BACKGROUND: In 2004 Kevin Bradley of Mechanicsburg was convicted on 15 criminal counts including aggravated drug possession and vandalism. For those convictions, the Champaign County Court of Common Pleas sentenced Bradley to prison terms totaling 26½ years. Bradley appealed. The 2nd District Court of Appeals reversed his convictions and vacated his sentence on procedural grounds, and ordered that he be given a new trial. On remand, Bradley negotiated a plea agreement in which the state dropped 12 of the 15 counts on which he was previously convicted, and he agreed to plead guilty to the three remaining counts from his original trial plus a new charge of soliciting a witness to commit perjury during his first trial.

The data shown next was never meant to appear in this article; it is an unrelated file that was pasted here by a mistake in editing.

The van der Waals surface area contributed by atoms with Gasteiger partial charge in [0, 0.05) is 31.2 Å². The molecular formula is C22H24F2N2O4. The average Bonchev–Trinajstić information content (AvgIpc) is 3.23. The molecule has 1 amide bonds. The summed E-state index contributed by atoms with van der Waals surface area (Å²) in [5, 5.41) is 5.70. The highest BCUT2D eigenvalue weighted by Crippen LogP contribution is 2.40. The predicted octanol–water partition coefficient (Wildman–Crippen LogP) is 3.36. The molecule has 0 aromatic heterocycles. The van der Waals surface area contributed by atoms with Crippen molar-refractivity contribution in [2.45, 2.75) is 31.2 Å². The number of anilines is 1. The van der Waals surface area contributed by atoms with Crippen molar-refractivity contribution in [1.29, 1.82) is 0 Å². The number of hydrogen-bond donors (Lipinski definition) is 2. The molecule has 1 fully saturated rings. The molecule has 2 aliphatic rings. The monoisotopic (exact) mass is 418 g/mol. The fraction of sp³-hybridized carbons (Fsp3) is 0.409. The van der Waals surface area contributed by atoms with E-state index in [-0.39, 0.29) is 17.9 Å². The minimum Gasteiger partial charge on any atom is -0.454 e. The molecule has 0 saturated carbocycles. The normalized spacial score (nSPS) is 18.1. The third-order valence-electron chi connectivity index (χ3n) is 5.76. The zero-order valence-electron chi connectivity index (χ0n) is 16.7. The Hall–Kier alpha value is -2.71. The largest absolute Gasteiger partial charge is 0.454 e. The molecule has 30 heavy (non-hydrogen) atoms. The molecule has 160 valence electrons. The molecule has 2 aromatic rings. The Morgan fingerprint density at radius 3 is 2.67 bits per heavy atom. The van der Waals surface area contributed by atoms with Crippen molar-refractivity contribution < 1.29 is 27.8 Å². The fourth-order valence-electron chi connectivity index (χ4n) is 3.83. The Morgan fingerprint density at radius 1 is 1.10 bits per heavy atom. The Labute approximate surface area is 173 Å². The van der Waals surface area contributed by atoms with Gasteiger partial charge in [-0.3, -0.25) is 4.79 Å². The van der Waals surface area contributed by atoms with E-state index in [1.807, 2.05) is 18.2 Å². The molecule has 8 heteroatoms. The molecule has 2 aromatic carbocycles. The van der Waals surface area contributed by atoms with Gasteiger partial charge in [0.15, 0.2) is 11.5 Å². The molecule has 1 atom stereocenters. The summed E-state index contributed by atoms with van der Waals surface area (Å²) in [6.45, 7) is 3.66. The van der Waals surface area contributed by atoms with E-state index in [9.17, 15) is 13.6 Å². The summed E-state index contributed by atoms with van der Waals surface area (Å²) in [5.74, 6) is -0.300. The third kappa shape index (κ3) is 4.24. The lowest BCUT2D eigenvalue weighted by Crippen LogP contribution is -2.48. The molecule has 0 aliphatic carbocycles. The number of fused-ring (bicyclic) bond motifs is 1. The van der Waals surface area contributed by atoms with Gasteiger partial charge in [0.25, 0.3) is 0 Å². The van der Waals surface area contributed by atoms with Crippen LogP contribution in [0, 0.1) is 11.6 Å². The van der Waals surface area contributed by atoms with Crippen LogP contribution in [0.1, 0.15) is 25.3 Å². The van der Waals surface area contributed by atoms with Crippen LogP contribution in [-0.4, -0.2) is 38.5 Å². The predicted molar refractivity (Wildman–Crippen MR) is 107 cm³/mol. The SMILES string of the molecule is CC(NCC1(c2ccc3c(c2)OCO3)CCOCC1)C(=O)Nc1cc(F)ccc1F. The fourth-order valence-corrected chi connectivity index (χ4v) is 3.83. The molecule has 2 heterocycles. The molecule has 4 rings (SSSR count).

After accepting Bradley’s guilty pleas to the amended charges, the same trial judge who sentenced him at his first trial conducted a new sentencing hearing. At that hearing, the judge stated that he believed that prison terms totaling more than 26 years were the appropriate sanction for the crimes of which Bradley was originally convicted, and stated that in order to protect the public and deter Bradley from future offenses, he was required to consider the dismissed counts and the penalties previously imposed for them in determining what sentences he should impose for the four counts that remained before the court. The judge subsequently sentenced Bradley to maximum and consecutive prison terms for each of the four counts to which he had pleaded. Those sentences, which totaled eight years, included five years for a drug possession count for which Bradley had originally been sentenced to four years, and 12 months for a vandalism count for which Bradley’s original sentence had been six months.